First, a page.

Paint is one of the biggest contributors to indoor air pollution.  That's why Green Seal, Inc. has updated its environmental standard for paint, a brand-new GS-11 standard for certification. Consumers, who continue to demand safer, more sustainable products, will welcome having more trustworthy paint choices. The new standard gives manufacturers guidelines in working harder to protect indoor air quality, increasing the number of prohibited chemicals, reducing VOC (volatile organic compound) levels for base paint and colorants, and expanding consumer education.

For many years consumers have been able to choose from high-quality paints such as Benjamin Moore, Dutch Boy and Olympic, among others, that are Green Seal-certified.  These paints have fewer chemicals and low or no VOCs so they have less impact on the environment and indoor air quality. And they perform as well as, or better than, other “non-green” paints.

“The revised standard will step up these guidelines”, said Dr. Arthur Weissman, President & CEO of Green Seal, “and reflect technological improvements in paint and promises to be groundbreaking in the paint industry. Consumers will soon be able to buy Green Seal certified paints with even more confidence.”

GS-11-The First Edition
The first edition of GS-11, established in 1993, prohibited 25 chemicals such as toluene, benzene and formaldehyde. But it may be possible to substitute a chemical that was equally hazardous as these substances.  Therefore, Green Seal decided to take a more comprehensive approach by using established lists of prohibited chemicals such as carcinogens, mutagens, reproductive toxins.  In addition, hazardous air pollutants and ozone-depleting compounds are also prohibited, thereby eliminating any possible formulation loopholes.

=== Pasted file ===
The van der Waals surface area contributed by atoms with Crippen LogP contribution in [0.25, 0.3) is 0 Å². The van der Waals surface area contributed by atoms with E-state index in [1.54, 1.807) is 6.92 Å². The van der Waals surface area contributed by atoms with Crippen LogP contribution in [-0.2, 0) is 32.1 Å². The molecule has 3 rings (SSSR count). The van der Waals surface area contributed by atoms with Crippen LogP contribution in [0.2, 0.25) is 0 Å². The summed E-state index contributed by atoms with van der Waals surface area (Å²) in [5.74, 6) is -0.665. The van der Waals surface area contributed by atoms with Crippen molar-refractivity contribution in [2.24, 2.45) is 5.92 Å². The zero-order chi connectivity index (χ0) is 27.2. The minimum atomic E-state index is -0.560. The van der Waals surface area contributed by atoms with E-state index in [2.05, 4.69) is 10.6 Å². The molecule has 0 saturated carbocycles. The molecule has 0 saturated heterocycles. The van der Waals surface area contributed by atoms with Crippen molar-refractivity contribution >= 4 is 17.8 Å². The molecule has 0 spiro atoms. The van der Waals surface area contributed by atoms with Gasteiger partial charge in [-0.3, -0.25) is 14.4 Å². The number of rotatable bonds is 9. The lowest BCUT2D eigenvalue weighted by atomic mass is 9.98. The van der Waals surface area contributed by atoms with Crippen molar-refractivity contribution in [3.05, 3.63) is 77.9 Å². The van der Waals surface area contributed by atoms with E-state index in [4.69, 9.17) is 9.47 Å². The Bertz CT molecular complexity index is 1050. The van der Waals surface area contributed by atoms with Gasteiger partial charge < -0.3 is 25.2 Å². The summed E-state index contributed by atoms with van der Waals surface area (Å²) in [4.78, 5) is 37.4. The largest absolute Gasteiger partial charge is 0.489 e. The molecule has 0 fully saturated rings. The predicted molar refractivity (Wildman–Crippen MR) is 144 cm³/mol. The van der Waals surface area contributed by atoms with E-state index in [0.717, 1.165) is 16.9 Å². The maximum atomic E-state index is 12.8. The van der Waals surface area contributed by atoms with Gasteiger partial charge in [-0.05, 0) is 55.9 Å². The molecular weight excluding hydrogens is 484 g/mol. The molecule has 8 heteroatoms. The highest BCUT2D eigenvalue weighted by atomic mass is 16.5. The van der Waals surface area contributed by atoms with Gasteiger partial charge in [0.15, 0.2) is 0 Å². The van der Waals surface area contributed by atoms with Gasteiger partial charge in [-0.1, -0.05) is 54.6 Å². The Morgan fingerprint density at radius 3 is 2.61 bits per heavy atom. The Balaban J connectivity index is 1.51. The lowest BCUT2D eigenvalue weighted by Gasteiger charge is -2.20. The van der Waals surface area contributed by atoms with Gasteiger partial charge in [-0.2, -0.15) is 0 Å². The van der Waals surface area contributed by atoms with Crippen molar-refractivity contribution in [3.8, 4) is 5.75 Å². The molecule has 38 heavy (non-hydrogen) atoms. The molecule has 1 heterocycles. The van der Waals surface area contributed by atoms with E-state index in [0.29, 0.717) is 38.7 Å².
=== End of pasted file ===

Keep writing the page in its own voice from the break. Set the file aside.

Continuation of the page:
New GS-11-The Next Generation-Guidelines
• Many shoppers are not aware that they can increase the VOC levels by adding colorants to the base paint. For most paints the darker the tint, the higher the VOC of the final blend. Green Seal's updated GS-11 is the first paint standard in the US to reduce the VOC levels of colorants. By adjusting the levels of VOCs allowed in base paint and including criteria for colorants, the new standard ensures that even a heavily tinted paint will still contain minimum VOCs.

• Measurement of VOCs has historically been an imprecise process. The lower the VOC level, the more difficult it has been to get an accurate measure. Green Seal has incorporated a more direct test method that produces a more accurate reading, as the amount gets smaller. The test is estimated to be 10 times more effective in measuring exact VOC levels.

• Green Seal considers the whole life cycle of a product when developing standards. The use and disposal of a product is an important aspect of this cycle and effort has been made to “close the loop” on paint. Under the new standard manufacturers are required to include instructions for buying only what you need so there is less leftover paint. And for those times when there may be some remaining, the label should encourage recycling or proper disposal of the unused paint.  Leftover latex paint, in many cases, can be recycled and made into a new product, so be sure to consult your local authorities for those opportunities.

Green Seal is pleased to offer this new standard to manufacturers as a way to identify leaders in the industry and for consumers who continue to demand safer, more sustainable products. GS-11 can be downloaded at